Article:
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Jul032015

Podcast #694: High Resolution Audio vs CD

Over the past few months you have heard us mention high resolution audio on the show. There are audiophiles out there that swear that if you want the best quality audio then you must listen to high resolution audio. Others out there will tell you that CD quality is just as good. Then there are some that say mp3 or AAC files will suffice for the kind of listening most of us do.

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High Resolution Audio vs CD

Over the past few months you have heard us mention high resolution audio on the show. There are audiophiles out there that swear that if you want the best quality audio then you must listen to high resolution audio. Others out there will tell you that CD quality is just as good. Then there are some that say mp3 or AAC files will suffice for the kind of listening most of us do.

On today’s show we will take both an objective and subjective look at the subject. But this will be a different type of show this week. We’ll discuss the subject on the podcast but there is a companion video that will greatly help in the understanding of the topics discussed. Its available on our Youtube channel (HT Guys) or you can find it embedded on the website for today’s post.

Before we get into the discussion let’s define a few terms for the purposes of our discussion:

Hi-Res Audio(From Wikipedia) There is no standard definition for what constitutes high-resolution audio, but it is generally used to describe audio signals with bandwidth and/or dynamic range greater than that of Compact Disc Digital Audio (CD-DA). This includes pulse-code modulation (PCM) encoded audio with sampling rates greater than 44100 Hz and with bit-depths greater than 16, or their equivalents using other encoding techniques such as pulse-density modulation (PDM).

High-resolution audio file formats include FLAC, ALAC, WAV, AIFF and DSD, the format used by Super Audio Compact Discs (SACD). It should be noted, however, that audio encoded into one of these file formats is not necessarily high-resolution audio. For example, a WAV file could contain audio sampled at 11,025 Hz and quantized at eight bits, which is lower quality than CD-DA.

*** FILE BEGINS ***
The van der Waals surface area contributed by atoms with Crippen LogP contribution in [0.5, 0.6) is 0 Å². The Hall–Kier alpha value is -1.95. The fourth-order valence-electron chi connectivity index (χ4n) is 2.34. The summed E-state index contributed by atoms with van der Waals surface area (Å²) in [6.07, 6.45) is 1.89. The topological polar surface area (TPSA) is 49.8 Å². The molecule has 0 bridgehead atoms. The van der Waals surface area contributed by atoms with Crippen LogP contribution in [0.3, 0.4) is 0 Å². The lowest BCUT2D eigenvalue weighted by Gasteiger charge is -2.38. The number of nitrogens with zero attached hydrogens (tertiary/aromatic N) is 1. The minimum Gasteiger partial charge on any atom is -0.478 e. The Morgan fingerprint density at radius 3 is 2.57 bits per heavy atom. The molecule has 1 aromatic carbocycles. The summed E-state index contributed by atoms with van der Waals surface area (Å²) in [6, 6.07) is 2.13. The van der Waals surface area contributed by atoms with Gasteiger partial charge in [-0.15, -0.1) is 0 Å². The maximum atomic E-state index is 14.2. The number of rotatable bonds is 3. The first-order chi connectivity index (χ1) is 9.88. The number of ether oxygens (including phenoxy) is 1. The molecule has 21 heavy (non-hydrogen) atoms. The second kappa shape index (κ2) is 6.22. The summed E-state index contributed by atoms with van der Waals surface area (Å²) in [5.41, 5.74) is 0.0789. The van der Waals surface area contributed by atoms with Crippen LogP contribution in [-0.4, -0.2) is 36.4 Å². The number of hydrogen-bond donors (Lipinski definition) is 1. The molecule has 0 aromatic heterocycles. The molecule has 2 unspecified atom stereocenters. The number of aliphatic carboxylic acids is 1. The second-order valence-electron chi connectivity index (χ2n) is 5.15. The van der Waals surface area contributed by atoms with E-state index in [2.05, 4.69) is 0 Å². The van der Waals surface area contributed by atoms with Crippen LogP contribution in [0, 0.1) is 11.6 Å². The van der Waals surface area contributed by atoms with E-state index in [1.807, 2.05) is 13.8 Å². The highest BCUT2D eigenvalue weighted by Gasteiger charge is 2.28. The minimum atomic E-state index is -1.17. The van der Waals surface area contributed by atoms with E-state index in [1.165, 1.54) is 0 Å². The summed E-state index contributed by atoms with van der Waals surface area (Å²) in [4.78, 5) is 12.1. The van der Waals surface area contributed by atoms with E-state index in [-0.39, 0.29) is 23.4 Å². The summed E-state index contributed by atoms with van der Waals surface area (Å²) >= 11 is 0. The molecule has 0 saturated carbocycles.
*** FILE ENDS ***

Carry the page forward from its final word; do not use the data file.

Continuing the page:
CD Audio - (From Wikipedia) Digital audio encoding: 2-channel signed 16-bit Linear PCM sampled at 44,100 Hz.

 

Objective Comparison

For the objective comparison we start out with a Hi-Res audio file (24 bit 96KHz Sample Rate) and then we encode a CD version (16 bit 44.1KHz Sample Rate) from that. We also created 256Kbps AAC file from the CD version for the subjective test. We imported the 24 bit version into Audacity then we did the same but inverted the track. If the files are identical they should cancel out and the only thing you would hear is silence. That is exactly what happened.

The next step was to import the both the 16 and 24 bit files and then invert the 24 bit track. We expected to see a difference but not by much. What we saw was a resultant audio track with audio from 14KHz to 20KHz. The audio was not loud enough to hear. Our conclusion is that the two tracks are virtually identical.

 

Subjective Comparison

For this portion of the test we used an application called ABX. ABX is a cross platform (Java Required) blind audio test application that makes this type of testing fool proof. Our setup was a Macbook Pro, Audio Engine D1 24bit DAC (Buy Now $169), and Bowers and Wilkins P5 Headphones (Buy Now $250). While not audiophile territory, it's a far cry from earbuds connected to your phone.